In DM (Tanzania) v Home Office[2019] EWHC 2351 (Admin), the High Court ruled that the lack of accommodation for foreign national offenders cannot be a defence in a claim for unlawful detention. The case involved DM’s deportation for a sexual offence for which he was sentenced to six months’ imprisonment. The period of imprisonment had already been served on remand but from 6 July 2018, DM had been detained under the Immigration Act 1971 on the grounds that he was due to be removed imminently. After sundry procedure including an asylum claim and bail applications, DM was granted bail on 26 September 2018 subject to being provided with approved accommodation by the Home Office. The problem was that he was not actually released until 3 January 2019, almost three months later. Aggrieved, DM challenged the legality of his detention between 26 September 2018 and 3 January 2019 when he was eventually released.

Read more: Freemovement,

Nigerian Man Dies in Harmondsworth Immigration Removal Centre (IRC)

Nigerian Man Dies in Harmondsworth Immigration Removal Centre (IRC)

An investigation has been launched after a man died at a detention centre next to Heathrow airport. Oscar Okwurime, from Nigeria, died at Harmondsworth on Thursday. The cause of death is not yet known. The Home Office said the police, the coroner and the prisons and probation ombudsman were investigating. Harmondsworth, together with its neighbour Colnbrook, is the biggest detention centre in Europe. Friends on Okwurime’s wing said he had received a ticket for a charter flight to Nigeria due to take off next Tuesday. “He was terrified when he received the ticket and was so stressed about it,” said one detainee.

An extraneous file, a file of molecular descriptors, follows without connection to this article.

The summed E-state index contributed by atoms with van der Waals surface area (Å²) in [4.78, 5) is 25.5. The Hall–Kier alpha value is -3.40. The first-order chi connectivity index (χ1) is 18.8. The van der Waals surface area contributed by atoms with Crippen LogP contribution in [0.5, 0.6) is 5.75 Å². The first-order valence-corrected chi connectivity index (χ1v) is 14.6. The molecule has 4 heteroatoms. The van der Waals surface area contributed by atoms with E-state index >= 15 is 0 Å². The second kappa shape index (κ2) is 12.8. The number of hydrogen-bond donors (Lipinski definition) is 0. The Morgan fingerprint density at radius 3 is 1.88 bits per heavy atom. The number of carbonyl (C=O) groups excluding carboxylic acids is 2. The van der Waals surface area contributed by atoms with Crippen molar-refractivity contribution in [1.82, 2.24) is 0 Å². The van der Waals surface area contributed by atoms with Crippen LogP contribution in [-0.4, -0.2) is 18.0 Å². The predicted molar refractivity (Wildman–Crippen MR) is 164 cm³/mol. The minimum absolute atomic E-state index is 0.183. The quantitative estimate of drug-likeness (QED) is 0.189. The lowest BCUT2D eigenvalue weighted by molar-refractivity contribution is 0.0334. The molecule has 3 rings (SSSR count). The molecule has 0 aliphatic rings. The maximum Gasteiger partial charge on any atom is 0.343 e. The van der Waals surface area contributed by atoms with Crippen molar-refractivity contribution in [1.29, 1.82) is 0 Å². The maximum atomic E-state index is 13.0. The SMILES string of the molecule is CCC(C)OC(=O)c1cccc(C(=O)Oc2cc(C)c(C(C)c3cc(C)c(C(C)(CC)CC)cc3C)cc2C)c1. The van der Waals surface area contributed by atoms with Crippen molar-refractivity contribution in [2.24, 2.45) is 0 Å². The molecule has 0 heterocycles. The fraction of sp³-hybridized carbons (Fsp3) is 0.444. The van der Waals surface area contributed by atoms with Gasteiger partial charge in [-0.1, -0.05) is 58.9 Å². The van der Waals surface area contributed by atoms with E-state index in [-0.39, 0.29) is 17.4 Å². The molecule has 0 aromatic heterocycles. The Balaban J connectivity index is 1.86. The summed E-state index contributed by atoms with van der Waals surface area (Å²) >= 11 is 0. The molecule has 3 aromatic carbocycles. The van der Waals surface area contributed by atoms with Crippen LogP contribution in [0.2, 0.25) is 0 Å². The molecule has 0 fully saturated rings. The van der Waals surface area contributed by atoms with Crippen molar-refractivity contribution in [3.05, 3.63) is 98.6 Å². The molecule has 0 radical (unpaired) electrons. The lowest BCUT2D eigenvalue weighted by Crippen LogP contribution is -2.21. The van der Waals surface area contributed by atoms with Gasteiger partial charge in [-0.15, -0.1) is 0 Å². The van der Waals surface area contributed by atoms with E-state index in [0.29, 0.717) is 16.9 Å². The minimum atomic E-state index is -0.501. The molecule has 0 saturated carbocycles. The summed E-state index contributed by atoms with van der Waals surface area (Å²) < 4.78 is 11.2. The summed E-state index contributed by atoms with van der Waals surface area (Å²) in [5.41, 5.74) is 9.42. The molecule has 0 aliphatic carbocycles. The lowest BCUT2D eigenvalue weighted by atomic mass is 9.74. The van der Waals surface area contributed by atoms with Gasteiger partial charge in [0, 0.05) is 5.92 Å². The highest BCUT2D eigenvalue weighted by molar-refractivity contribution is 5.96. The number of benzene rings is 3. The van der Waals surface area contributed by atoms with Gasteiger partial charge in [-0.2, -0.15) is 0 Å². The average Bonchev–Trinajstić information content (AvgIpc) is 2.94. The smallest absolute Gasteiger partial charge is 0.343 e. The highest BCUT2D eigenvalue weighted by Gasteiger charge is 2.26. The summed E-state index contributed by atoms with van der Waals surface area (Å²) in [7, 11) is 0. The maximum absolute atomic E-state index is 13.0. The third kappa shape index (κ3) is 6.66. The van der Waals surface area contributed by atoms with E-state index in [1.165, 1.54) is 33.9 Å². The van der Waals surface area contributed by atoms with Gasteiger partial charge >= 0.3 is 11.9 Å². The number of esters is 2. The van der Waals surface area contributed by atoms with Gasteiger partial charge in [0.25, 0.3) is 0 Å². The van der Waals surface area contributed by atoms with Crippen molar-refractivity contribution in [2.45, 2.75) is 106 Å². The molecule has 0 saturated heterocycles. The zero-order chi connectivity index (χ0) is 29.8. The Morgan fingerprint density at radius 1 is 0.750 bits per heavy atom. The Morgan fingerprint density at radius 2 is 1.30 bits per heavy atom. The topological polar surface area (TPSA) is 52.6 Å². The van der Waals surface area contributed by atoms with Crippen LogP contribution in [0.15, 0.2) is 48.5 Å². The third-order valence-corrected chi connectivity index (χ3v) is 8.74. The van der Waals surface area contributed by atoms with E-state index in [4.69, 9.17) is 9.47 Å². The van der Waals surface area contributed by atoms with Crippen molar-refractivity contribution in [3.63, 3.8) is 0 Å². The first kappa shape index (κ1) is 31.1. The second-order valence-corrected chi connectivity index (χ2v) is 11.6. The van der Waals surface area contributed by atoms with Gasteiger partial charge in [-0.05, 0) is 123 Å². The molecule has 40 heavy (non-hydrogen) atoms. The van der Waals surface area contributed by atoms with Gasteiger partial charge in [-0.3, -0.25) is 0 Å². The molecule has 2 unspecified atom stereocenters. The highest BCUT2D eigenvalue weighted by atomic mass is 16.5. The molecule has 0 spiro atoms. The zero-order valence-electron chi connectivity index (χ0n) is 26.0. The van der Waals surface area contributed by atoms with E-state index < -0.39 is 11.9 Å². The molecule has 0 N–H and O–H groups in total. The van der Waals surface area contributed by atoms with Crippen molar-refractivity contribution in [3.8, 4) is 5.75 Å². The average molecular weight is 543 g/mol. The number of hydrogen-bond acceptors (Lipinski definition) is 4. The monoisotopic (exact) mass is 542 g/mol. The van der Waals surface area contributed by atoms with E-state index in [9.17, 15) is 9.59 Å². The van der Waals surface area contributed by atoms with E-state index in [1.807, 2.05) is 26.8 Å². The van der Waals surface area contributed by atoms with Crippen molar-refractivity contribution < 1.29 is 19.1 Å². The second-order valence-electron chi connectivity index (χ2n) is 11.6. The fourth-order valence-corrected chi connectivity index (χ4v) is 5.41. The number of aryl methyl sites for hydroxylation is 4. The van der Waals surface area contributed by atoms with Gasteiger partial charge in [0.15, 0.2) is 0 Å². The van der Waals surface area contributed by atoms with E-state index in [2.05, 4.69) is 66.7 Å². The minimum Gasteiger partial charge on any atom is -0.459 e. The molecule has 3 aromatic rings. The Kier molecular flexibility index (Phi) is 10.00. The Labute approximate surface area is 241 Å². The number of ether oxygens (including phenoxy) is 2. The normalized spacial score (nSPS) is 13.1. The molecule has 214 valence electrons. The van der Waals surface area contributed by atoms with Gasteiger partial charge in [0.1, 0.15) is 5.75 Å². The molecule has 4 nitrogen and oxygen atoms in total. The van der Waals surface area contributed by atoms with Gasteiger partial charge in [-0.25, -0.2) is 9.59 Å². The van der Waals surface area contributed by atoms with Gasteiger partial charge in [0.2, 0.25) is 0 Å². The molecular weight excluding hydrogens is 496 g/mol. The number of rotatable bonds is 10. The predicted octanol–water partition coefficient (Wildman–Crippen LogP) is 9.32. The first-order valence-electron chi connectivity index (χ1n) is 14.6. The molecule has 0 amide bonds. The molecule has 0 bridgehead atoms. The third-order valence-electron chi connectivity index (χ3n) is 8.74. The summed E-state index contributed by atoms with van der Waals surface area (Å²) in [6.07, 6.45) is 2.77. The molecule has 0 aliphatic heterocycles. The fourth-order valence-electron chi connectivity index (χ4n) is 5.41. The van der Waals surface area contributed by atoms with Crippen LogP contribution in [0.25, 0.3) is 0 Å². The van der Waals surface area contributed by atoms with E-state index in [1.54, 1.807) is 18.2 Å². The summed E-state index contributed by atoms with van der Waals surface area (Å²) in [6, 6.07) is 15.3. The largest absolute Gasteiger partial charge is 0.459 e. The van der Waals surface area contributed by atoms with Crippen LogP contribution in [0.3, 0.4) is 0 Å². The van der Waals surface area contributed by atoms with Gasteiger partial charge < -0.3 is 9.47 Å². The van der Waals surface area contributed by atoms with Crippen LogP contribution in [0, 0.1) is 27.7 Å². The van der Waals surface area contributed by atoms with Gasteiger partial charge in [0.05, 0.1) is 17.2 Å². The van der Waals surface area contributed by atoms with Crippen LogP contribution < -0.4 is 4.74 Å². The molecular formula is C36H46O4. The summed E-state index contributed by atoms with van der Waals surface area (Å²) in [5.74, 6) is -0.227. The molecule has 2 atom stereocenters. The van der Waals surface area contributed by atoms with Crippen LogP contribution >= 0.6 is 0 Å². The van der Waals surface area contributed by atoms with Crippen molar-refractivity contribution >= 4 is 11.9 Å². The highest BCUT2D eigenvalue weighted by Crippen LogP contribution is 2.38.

Others said tensions were running high at the centre and there was enormous distress about Okwurime’s death and apprehension about the impending charter flight. Detainees said they were particularly fearful about the possibility of being restrained on the flight. The Guardian has revealed that hundreds of people have been forcibly removed from the UK in restraints in 2018-19.Detainees staged a p rotest about the death at 10am on Friday and passed photos of the demonstration to the Guardian. On a bedsheet used as a banner, detainees wrote “RIP Oscar Okwurime”.

Read more: Diane Taylor, Guardian,

UK Deportation of Three Men Halted After Detention Centre Death

The deportation of three men from the UK to Nigeria on Tuesday night was halted by the high court because they may be able to provide evidence about the death of a man in a detention centre. Oscar Okwurime died in Harmondsworth detention centre next to Heathrow airport last Thursday.

In an order made in the high court on Tuesday preventing the three men flying, Mr Justice Butler said: “There is a serious issue that there should not be a removal of persons for whom there are grounds to believe that they may have material evidence to give in relation to the death of Oscar Okwurime.”

However, he refused to accede to the request of lawyers representing some of the detainees who were in detention with Okwurime to widen the order to others due to fly on Tuesday who may also have information about his death. A second application to broaden the injunction to this bigger group by lawyers representing some of the detainees before Mr Justice Jacobs on Tuesday evening also failed. The lawyers are making an emergency out of hours application to the court of appeal.

The shadow chancellor, John McDonnell, has called for an independent public inquiry into the death of Okwurime at Harmondsworth which, together with the neighbouring Colnbrook site, is the biggest such detention centre in Europe.